C. its acoustic energy prevented from dissipating by – usage of its is for water or sound? And again prevented is not required.
D. its acoustic energy prevented from being dissipated as
a result of- usage of its is for water or sound? And again prevented is not required.
E preventing its acoustic energy from dissipating by – preventing indicates present continuous process.

I hope I made myself clear in replying.
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Re: Sound [#permalink] New post 12 Apr 2009, 11:21
what's the source of this question?

I picked E because it's the only answer that contains the "ing" form...

however, it's very strange for me that the right answer has some "by"

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Re: Sound [#permalink] New post 13 Apr 2009, 06:44
IMO, E. answer lies in the usage of persent participle-preventing, not prevented
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Re: Sound [#permalink] New post 04 May 2009, 00:51
can some one identify the subject of the verb preventing. who is the doer of the action
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Re: Sound [#permalink] New post 04 May 2009, 08:22
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A,B and E are worng as they mean that the sound is preventing its coustic energy from dissipating, however it is the boundries that are preventing as in C and D. D is rejected for using "being". So IMO C.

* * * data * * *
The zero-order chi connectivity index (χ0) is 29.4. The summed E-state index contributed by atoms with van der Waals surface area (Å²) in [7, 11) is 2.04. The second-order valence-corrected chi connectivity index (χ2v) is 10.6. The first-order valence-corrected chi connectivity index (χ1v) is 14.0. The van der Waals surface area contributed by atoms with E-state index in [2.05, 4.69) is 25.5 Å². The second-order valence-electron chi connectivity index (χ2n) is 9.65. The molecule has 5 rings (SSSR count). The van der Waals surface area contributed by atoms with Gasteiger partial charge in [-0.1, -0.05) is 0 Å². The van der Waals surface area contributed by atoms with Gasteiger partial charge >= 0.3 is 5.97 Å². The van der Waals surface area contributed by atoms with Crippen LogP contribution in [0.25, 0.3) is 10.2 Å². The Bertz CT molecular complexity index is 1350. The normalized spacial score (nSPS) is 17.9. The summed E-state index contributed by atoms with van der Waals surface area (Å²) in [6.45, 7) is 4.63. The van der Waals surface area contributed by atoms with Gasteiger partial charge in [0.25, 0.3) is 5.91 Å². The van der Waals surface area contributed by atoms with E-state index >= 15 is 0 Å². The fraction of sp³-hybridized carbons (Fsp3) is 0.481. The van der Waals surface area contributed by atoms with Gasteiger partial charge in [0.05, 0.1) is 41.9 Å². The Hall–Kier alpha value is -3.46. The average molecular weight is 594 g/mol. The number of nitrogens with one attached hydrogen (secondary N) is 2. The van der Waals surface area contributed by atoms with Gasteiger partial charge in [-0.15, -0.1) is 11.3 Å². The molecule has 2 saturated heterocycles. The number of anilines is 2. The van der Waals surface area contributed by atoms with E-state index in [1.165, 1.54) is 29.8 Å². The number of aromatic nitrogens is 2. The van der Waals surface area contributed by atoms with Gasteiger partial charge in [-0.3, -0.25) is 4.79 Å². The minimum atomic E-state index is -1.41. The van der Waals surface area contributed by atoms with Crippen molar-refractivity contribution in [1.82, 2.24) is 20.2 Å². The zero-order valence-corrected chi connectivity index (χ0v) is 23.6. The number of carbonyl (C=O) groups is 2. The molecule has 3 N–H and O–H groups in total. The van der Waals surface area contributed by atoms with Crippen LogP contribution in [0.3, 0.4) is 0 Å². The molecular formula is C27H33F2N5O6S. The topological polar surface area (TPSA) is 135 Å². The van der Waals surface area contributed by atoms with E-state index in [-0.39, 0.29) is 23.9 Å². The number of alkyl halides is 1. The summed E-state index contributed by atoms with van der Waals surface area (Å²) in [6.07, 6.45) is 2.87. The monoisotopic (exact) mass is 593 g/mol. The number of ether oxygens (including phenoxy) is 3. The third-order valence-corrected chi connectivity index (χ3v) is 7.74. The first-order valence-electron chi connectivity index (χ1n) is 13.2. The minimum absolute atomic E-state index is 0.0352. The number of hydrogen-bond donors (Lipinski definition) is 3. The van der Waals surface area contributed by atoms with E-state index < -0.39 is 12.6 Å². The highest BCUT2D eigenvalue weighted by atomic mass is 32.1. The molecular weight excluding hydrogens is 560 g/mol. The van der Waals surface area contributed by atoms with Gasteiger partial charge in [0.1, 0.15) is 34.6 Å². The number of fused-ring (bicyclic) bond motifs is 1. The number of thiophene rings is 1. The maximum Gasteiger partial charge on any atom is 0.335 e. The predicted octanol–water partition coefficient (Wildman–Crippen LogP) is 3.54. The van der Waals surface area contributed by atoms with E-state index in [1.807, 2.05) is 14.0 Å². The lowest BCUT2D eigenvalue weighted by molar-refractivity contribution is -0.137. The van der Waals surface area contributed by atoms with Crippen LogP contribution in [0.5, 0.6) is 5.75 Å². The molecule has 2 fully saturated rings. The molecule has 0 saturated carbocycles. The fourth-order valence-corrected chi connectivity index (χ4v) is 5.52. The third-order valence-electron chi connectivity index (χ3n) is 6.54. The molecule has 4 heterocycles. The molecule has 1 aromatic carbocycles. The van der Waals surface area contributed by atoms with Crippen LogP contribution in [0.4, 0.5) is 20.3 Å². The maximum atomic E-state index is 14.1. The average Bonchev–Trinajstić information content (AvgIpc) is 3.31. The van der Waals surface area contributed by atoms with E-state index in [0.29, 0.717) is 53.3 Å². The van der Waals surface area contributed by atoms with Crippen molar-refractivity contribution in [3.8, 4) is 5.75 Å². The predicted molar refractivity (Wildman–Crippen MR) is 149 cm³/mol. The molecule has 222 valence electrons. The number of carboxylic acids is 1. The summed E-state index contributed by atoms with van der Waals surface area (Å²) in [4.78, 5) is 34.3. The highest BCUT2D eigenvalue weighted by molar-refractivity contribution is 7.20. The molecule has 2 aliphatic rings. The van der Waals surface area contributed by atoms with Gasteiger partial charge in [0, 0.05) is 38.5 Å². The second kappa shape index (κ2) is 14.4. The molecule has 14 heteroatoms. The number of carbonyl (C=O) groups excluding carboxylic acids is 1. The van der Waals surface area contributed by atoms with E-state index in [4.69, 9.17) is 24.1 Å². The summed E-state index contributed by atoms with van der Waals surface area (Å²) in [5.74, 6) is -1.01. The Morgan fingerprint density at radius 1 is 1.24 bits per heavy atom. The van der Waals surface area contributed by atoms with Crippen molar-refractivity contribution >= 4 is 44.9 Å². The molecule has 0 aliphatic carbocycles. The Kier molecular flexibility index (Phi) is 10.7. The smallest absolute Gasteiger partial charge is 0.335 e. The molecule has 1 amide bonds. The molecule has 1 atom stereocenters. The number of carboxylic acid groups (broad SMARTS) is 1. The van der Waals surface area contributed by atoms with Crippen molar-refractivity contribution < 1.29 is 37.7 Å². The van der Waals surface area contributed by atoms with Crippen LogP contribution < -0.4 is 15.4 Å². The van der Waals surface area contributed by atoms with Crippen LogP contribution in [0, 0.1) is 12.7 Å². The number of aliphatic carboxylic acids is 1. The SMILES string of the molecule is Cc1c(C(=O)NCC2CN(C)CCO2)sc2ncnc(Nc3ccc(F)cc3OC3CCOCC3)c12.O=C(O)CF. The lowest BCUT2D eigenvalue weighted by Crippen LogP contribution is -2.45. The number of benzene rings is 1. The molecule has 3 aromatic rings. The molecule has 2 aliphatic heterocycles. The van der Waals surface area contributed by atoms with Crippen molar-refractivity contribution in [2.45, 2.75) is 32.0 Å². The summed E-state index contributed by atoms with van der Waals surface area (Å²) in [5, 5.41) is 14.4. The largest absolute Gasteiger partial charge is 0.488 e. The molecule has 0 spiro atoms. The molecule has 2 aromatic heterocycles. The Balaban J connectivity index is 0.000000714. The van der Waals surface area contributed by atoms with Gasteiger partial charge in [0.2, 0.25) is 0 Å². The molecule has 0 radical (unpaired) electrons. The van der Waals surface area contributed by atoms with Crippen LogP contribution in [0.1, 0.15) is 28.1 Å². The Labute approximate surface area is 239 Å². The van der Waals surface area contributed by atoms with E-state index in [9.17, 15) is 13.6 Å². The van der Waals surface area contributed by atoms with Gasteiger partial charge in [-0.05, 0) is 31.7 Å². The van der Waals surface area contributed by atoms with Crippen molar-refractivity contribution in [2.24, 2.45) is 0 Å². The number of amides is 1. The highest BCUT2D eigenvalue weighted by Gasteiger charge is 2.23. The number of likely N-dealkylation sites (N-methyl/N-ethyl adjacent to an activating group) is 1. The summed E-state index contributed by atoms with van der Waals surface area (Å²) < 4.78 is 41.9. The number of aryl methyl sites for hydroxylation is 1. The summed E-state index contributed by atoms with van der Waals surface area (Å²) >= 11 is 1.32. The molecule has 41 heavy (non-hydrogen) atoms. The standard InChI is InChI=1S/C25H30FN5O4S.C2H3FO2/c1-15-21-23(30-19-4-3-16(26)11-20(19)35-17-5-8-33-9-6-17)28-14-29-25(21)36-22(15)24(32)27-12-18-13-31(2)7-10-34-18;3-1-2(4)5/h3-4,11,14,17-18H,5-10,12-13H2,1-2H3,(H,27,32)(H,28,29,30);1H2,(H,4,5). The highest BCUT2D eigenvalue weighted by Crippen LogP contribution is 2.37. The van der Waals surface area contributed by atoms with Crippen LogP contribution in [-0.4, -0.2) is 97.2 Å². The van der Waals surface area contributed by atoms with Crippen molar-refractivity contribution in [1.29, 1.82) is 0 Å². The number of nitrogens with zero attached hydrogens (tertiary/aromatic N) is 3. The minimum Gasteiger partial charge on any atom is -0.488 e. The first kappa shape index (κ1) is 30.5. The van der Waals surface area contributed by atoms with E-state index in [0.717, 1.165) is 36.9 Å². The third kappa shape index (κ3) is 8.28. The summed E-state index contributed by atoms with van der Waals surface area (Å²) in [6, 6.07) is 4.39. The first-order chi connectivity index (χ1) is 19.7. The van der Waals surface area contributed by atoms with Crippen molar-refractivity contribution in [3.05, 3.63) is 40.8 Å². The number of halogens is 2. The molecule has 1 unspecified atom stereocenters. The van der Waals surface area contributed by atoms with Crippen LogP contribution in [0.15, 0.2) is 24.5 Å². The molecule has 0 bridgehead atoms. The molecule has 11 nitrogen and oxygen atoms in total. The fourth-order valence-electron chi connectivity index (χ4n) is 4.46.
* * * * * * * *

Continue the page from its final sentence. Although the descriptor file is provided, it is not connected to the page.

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Re: Sound [#permalink] New post 04 May 2009, 08:30
Friends..Sorry for the wrong IMO..it is having a reference issue in C and D.. A has distorted meaning..B again has reference issue of "it"..So best pick is E...
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Re: Sound [#permalink] New post 30 Jul 2010, 08:49
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this explanation surprised me....

This question is from Official Verbal Review (2nd Edition)-SC Q108 to be specific.

Here's the official explain

A Dissipating is not a transitive verb, so acoustic energy cannot function as its object.

B This version of the sentence is wordy, awkward, and indirect; from having... by erroneously suggests that the boundaries in the ocean are attempting to dissipate sound energy.

C Correct. Here, acoustic energy is effectively modified by the participial prevented from dissipating....

D This version of the sentence is wordy, awkward, and indirect; being dissipated as a result of makes it unclear whether the boundaries contribute to energy loss or prevent it.

E This version of the sentence nonsensically explains that sound prevents the dissipation of its own energy.
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Re: Sound [#permalink] New post 30 Jul 2010, 09:51
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checked on other forums and OA is C.

"dissipating by" is the correct idiom.

Sound can travel through water for enormous distances, prevented from dissipating its acoustic energy as a result of boundaries in the ocean created by water layers of different temperatures and densities.

A. prevented from dissipating its acoustic energy as a result of - changes the meaning. "Sound" is not prevented. "acoustic energy" is prevented from dissipating
B. prevented from having its acoustic energy dissipated by - same as A
C. its acoustic energy prevented from dissipating by - CORRECT
D. its acoustic energy prevented from being dissipated as a result of - wordy and 'being' is incorrect.